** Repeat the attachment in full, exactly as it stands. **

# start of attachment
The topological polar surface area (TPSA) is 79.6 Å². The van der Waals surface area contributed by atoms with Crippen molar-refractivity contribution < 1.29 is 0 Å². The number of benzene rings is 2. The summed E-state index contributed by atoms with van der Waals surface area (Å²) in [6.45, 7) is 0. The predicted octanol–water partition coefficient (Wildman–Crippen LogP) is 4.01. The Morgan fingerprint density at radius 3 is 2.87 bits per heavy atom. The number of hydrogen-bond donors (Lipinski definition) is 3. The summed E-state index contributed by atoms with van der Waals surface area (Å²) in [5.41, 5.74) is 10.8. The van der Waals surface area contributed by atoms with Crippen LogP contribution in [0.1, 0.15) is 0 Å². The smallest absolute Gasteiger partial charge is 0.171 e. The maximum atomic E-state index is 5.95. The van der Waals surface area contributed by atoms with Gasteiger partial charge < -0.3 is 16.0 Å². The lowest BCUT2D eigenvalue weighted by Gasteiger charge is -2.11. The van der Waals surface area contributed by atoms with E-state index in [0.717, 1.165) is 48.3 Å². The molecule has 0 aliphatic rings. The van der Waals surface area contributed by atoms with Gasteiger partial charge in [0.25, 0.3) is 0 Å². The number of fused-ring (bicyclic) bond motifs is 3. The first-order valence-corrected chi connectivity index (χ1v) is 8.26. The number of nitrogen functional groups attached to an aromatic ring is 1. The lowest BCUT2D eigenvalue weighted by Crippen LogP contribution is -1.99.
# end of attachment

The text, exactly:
The topological polar surface area (TPSA) is 79.6 Å². The van der Waals surface area contributed by atoms with Crippen molar-refractivity contribution < 1.29 is 0 Å². The number of benzene rings is 2. The summed E-state index contributed by atoms with van der Waals surface area (Å²) in [6.45, 7) is 0. The predicted octanol–water partition coefficient (Wildman–Crippen LogP) is 4.01. The Morgan fingerprint density at radius 3 is 2.87 bits per heavy atom. The number of hydrogen-bond donors (Lipinski definition) is 3. The summed E-state index contributed by atoms with van der Waals surface area (Å²) in [5.41, 5.74) is 10.8. The van der Waals surface area contributed by atoms with Crippen LogP contribution in [0.1, 0.15) is 0 Å². The smallest absolute Gasteiger partial charge is 0.171 e. The maximum atomic E-state index is 5.95. The van der Waals surface area contributed by atoms with Gasteiger partial charge < -0.3 is 16.0 Å². The lowest BCUT2D eigenvalue weighted by Gasteiger charge is -2.11. The van der Waals surface area contributed by atoms with E-state index in [0.717, 1.165) is 48.3 Å². The molecule has 0 aliphatic rings. The van der Waals surface area contributed by atoms with Gasteiger partial charge in [0.25, 0.3) is 0 Å². The number of fused-ring (bicyclic) bond motifs is 3. The first-order valence-corrected chi connectivity index (χ1v) is 8.26. The number of nitrogen functional groups attached to an aromatic ring is 1. The lowest BCUT2D eigenvalue weighted by Crippen LogP contribution is -1.99.